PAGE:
Since Gardasil made its debut, 15,716 suspected and actual side effects of the HPV vaccine have been reported to VAERS, our oh-so-fallible watchdog system. Just 15,716 bad reactions to who knows how many millions of vaccinations given—statistically insignificant, one might say, especially since so many were minor. Pain at the injection site, perhaps, or a little fainting spell.
The 736 suspected serious Gardasil side effects to date include 24 deaths, 147 life-threatening reactions, 255 permanent disabilities, 496 hospitalizations, 127 prolonged hospitalizations, and 544 emergency room visits.
And of course it’s important to remember that just because a report has been made to VAERS, that doesn’t mean the connection with Gardasil has been proven. In fact, some of the deaths almost certainly weren’t connected. It’s just as important to note that the system is notoriously fallible and that as few as one in ten reactions are reported, perhaps in part because information sheets handed to parents guide them to make a VAERS report only in the case of an immediate allergic reaction; there’s no mention at all of more subtle reactions.
But still, statistically insignificant.
Unless you think about the lesson we learned—or should have learned—from a doctoral student’s refinement of her thesis advisor’s study.
Remember that scandal, just a few years back? Harvard’s Dr. Chester Douglass took a research grant from the NIEH to study the possibility that fluoride in our water supply could cause osteosarcoma, a very rare bone cancer usually resulting in amputation or death. Douglass looked at 139 males and females with osteosarcoma and 280 matched controls, all of whom drank fluoridated tap water, and duly reported back that nope, there was no problem. Statistically speaking. Unfortunately for him he quoted a thesis study by Elise Bassin, his graduate student, as if it supported his conclusions. The thesis itself, though, was mysteriously unavailable to health researchers.
Eventually some terriers from the Environmental Working Group obtained limited access. And discovered that smart Elise had worked a lot harder and a lot more intelligently than her professor. Theorizing that children are much more likely to be susceptible to any harmful effects of fluoride at a time when their bones are growing rapidly, she focused only on the under-20s and their matched controls, and furthermore verified fluoride levels in the tap water drunk by all the children for each year in their lives, rather than just looking at the water they were drinking at the time of the study.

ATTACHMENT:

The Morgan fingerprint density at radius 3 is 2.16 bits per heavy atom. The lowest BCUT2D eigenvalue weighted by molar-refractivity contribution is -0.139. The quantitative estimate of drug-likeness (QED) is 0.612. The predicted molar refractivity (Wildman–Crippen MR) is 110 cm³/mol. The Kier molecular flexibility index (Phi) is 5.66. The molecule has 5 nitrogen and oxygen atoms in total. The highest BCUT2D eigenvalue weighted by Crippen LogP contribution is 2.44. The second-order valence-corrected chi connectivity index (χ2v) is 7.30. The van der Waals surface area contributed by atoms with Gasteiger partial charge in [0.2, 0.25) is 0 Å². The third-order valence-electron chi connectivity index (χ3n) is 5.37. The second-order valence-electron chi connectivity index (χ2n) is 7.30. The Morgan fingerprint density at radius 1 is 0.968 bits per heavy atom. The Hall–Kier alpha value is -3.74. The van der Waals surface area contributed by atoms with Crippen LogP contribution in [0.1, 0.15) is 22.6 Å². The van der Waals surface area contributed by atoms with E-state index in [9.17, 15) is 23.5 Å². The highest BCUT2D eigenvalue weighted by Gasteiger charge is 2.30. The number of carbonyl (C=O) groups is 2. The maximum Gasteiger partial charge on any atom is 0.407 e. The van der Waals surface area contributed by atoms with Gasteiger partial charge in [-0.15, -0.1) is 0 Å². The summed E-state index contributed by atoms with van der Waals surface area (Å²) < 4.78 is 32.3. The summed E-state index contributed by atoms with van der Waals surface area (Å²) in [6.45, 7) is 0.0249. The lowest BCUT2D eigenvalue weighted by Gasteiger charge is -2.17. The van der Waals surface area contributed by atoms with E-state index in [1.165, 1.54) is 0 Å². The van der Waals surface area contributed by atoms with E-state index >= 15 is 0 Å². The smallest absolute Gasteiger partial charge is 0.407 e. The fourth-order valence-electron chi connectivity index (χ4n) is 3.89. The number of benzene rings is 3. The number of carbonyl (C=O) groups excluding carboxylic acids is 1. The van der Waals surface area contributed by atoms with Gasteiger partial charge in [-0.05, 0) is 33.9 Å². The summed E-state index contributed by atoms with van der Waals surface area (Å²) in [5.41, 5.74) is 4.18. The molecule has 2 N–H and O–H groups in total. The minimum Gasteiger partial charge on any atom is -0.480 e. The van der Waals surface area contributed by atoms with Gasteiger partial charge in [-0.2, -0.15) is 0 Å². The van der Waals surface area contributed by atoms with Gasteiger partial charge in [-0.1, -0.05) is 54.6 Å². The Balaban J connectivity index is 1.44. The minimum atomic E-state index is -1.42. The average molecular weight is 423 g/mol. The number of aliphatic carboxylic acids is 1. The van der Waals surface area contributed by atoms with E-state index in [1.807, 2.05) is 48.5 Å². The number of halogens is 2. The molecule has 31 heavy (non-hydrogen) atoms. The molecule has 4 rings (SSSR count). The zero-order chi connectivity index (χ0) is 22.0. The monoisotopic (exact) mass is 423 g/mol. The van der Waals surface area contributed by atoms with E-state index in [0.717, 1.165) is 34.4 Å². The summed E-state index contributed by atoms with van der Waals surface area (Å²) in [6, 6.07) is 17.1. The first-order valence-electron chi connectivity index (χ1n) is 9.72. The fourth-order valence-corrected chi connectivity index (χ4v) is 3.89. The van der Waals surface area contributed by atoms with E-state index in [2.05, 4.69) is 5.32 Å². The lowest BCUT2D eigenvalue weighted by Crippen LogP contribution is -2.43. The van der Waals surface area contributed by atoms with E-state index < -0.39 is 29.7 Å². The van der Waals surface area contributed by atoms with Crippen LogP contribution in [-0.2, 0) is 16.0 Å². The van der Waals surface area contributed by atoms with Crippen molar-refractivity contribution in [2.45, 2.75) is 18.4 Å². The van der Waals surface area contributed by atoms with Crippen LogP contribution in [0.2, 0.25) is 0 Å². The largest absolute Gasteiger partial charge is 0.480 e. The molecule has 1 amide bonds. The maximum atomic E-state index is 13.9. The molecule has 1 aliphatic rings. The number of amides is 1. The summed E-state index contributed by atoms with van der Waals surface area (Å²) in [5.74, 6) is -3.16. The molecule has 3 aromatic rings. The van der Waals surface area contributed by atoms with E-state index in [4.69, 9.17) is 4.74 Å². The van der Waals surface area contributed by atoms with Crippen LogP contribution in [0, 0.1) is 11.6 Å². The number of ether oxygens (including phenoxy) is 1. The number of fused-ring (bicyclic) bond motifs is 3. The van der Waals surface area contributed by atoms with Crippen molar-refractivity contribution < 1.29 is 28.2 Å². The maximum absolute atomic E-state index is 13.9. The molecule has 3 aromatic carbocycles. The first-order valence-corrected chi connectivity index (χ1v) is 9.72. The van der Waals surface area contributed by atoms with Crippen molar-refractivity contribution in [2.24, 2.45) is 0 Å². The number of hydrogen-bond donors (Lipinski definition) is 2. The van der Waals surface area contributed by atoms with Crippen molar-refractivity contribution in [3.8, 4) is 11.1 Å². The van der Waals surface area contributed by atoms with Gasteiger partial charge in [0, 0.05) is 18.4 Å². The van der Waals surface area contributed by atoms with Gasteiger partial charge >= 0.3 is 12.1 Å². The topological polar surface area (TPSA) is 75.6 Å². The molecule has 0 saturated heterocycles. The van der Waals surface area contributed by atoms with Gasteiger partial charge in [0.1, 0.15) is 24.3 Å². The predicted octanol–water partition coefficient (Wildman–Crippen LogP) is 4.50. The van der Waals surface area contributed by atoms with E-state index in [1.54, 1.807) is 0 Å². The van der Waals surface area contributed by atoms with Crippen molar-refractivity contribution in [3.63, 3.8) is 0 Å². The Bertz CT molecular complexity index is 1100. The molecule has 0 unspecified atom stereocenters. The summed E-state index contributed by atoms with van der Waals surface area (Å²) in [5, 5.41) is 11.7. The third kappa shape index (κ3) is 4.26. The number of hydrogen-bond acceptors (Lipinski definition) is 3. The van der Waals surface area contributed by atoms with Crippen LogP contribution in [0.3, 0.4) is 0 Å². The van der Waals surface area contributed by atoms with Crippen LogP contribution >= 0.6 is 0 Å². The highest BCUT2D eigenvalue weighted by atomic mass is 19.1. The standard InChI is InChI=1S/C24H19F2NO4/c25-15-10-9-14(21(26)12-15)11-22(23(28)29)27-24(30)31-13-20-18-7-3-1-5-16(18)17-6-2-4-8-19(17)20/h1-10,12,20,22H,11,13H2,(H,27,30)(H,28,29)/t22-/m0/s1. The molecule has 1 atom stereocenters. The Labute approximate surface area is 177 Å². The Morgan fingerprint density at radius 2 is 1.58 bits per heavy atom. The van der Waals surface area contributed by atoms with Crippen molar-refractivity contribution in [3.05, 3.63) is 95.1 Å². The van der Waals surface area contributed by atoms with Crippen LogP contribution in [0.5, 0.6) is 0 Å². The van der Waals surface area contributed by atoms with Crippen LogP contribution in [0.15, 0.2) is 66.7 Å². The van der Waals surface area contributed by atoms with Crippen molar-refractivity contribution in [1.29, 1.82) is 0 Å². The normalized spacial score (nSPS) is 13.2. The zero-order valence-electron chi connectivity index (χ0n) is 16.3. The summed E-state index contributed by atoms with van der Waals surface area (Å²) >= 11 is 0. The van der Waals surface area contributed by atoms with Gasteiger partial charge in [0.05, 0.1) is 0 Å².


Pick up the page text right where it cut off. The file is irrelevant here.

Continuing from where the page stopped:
I won’t overload you with the details of her very plausible theory. The end result, however, was that yes, according to her study fluoridated water indeed appeared to raise the (tiny) risk of osteosarcoma in young males by 500 to 700 percent, with a particular risk between the ages of 6 and 8. Certainly a very different conclusion from that reached by Douglass, who moonlighted as editor-in-chief of the Colgate Oral Report and who chose to merge the statistics into the general population.
So back to Gardasil. If you look at the VAERS numbers with a traditional view to collateral damage, i.e. that a) a few will necessarily suffer for the greater good and b) numbers for nasties like motor neurone disease aren’t really all that different from what you might reasonably expect in the general population, then you probably see no cause to study Gardasil any further. You can make the side effects effectively disappear. by merging them into the general population.
But if you look at people rather than statistics; if you’re one of the young women affected, or the parent of one, you might wish like hell that you had an Elise Bassin looking at these happy statistics and applying a curious mind to them.
A curious scientific mind might look, for instance, at 97 cases of arthralgia, 4 of rheumatoid arthritis, 4 of juvenile arthritis and 3 of arthritis reported to VAERS, plus 2 cases of rheumatoid arthritis, 5 of arthritis, 1 of reactive arthritis, and 1 of juvenile arthritis seen in Merck’s initial study—a three-fold increase over the controls, who also received the aluminum-containing adjuvant—and wonder if these girls came from a subset. A subset of some kind that required only an environmental trigger, such as a vaccine, to wreak havoc on young bodies. Find the subset and you find a future group that should avoid Gardasil, that would be the way a Bassin-style mind would look at it.
A read through the VAERS reports suggests all kinds of subsets that should be studied by someone with a fine and open mind, someone who’s willing to put in the time to get exhaustive histories from these girls. Someone who might look at Jenny Tetlock’s devastating bout with extraordinarily rapid-onset ALS-like symptoms—the symptoms that killed her at 13—and at the two Gardasil girls just like her, and be consumed with the desire to know about any common factors and how they might have made those girls vulnerable. Someone who might study 68 reported cases of convulsions and 11 of epilepsy. Who might put out a call for similar cases in the general population, cases that went unreported just as the two ALS-type cases like Tetlock’s went unreported until her parents put up a blog.
Who might wonder why so many different immune diseases appear to be triggered by Gardasil, and instead of saying “Statistically, it doesn’t merit studying” would say “Damn, I just have to figure this out, so that we know which girls shouldn’t get the vaccine in future.”
We can make potential side effects statistically disappear alright. But we shouldn’t want to.